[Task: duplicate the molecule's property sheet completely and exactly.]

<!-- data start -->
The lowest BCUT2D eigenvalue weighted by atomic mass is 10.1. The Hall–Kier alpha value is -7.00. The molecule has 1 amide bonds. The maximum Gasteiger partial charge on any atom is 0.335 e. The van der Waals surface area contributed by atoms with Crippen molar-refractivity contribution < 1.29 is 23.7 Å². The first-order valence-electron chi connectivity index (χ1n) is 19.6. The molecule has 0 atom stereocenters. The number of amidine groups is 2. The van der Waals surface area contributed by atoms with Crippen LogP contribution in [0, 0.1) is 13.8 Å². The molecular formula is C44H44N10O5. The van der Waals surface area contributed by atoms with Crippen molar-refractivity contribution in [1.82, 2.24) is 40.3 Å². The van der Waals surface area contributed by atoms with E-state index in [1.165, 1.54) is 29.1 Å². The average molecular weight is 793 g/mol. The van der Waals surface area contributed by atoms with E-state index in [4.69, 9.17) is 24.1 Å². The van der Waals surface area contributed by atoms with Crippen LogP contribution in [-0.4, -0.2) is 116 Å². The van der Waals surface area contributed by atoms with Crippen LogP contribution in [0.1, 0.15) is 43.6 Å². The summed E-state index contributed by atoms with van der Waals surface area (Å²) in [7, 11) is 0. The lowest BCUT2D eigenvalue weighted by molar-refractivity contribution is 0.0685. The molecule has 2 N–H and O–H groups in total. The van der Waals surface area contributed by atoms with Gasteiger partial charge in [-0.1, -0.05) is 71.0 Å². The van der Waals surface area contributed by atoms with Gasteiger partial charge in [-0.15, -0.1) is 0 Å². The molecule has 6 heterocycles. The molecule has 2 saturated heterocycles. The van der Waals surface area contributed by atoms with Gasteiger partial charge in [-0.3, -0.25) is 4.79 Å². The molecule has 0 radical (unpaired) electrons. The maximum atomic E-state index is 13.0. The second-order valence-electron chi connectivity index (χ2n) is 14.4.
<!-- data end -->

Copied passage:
The lowest BCUT2D eigenvalue weighted by atomic mass is 10.1. The Hall–Kier alpha value is -7.00. The molecule has 1 amide bonds. The maximum Gasteiger partial charge on any atom is 0.335 e. The van der Waals surface area contributed by atoms with Crippen molar-refractivity contribution < 1.29 is 23.7 Å². The first-order valence-electron chi connectivity index (χ1n) is 19.6. The molecule has 0 atom stereocenters. The number of amidine groups is 2. The van der Waals surface area contributed by atoms with Crippen LogP contribution in [0, 0.1) is 13.8 Å². The molecular formula is C44H44N10O5. The van der Waals surface area contributed by atoms with Crippen molar-refractivity contribution in [1.82, 2.24) is 40.3 Å². The van der Waals surface area contributed by atoms with E-state index in [1.165, 1.54) is 29.1 Å². The average molecular weight is 793 g/mol. The van der Waals surface area contributed by atoms with E-state index in [4.69, 9.17) is 24.1 Å². The van der Waals surface area contributed by atoms with Crippen LogP contribution in [-0.4, -0.2) is 116 Å². The van der Waals surface area contributed by atoms with Crippen LogP contribution in [0.1, 0.15) is 43.6 Å². The summed E-state index contributed by atoms with van der Waals surface area (Å²) in [7, 11) is 0. The lowest BCUT2D eigenvalue weighted by molar-refractivity contribution is 0.0685. The molecule has 2 N–H and O–H groups in total. The van der Waals surface area contributed by atoms with Gasteiger partial charge in [-0.1, -0.05) is 71.0 Å². The van der Waals surface area contributed by atoms with Gasteiger partial charge in [-0.15, -0.1) is 0 Å². The molecule has 6 heterocycles. The molecule has 2 saturated heterocycles. The van der Waals surface area contributed by atoms with Gasteiger partial charge in [-0.3, -0.25) is 4.79 Å². The molecule has 0 radical (unpaired) electrons. The maximum atomic E-state index is 13.0. The second-order valence-electron chi connectivity index (χ2n) is 14.4.